Writing uncovered lessons. Love. Passion. Never Quit. Integrity. Those things are just hollow mantras. Those things have hundreds and hundreds of pages each backing them up. And mostly, they were lessons I learned about things I had done to myself and how my mind created who I was…not things that had just happened to me. So the writing continued on and on, and I started applying the “why the hell not” mentality to just about everything else. I tried going into the gym, and found that I loved the physical side of getting stronger, but even more the mental side of being able to push myself. That added on a new layer of who I was.
I was literally inventing myself…not reinventing because for heaven’s sake I didn’t even know who I was in the first place…but literally inventing as the days went by. People who knew my old self were confused, perplexed, and unsure of what I was doing with my life in the early days. Many discouraged me or took advantage of how caring I was trying to be…and funnily enough, those people aren’t around anymore.
But still no dream.
Yes vision of what I could do started to sharpen. And as the years have gone on…I have learned that luck is what happens when opportunity and preparation meet. How do you prepare? By having the best formed vision you can have. But honestly…that vision might change. It’s not about that…it’s about challenging yourself and moving in a specific direction that you know in your heart will help you become WHO you want to be…not what but who.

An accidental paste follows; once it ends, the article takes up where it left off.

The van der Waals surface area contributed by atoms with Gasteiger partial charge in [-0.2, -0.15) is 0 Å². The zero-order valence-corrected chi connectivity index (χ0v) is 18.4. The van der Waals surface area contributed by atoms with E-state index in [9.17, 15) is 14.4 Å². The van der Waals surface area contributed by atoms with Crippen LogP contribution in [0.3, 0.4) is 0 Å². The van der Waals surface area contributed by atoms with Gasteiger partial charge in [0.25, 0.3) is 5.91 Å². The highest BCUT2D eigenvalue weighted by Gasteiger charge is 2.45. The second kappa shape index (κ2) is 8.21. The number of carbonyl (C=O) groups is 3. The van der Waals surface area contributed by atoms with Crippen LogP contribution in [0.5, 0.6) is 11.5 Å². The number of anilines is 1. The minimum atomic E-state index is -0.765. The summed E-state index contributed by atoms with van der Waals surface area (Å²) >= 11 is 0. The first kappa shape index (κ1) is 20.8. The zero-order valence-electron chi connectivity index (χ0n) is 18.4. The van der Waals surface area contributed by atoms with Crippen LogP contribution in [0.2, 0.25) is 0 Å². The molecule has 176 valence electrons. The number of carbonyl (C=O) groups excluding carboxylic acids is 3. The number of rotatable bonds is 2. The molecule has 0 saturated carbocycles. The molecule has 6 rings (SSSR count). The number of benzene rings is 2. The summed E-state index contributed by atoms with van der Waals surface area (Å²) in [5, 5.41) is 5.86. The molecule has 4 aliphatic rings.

And that’s where faith comes in. Faith is being able to know that one day you will see something that you can’t see now. Faith is knowing that you have the fortitude to bring it to life. Faith is understanding that your dream is an ever evolving masterpiece that will never fully be accomplished because it morphs and changes along with you…and as long as you are working on becoming the best human being possible, the stuff in the world that you can do will also morph along with it.
My advice is to see yourself honestly, with total vulnerability, and to see yourself for what you could be. Work towards that person. That, my friend, is called your potential. When you start competing with your potential as a human being and everything you could be in a very positive way, the other stuff will fall into place.
Because when you know who you are down to your core, and you know how to find your heart and soul when you need it, you can apply that to anything that you merely like doing and make it great. And a lot of the times that’s how it works. Macklemore said it best, “The greats weren’t great because at birth they could paint. The greats were great because they painted a lot.”
When you go cave diving into your soul to understand who you are and who you could be, you will come out with a brand new light and vision that you can shine on anything. You will be able to hear those whispers of things pulling you towards doing specific things. That’s the universe egging you on. Go do those things. Do them with everything inside of you and the rest will pan out.
It’s better to half a life fully lived than a full one hardly lived at all.
Don’t let anything stop you. Any excuse will be eaten for breakfast when you know in your heart that you can do something.
The Better Man Project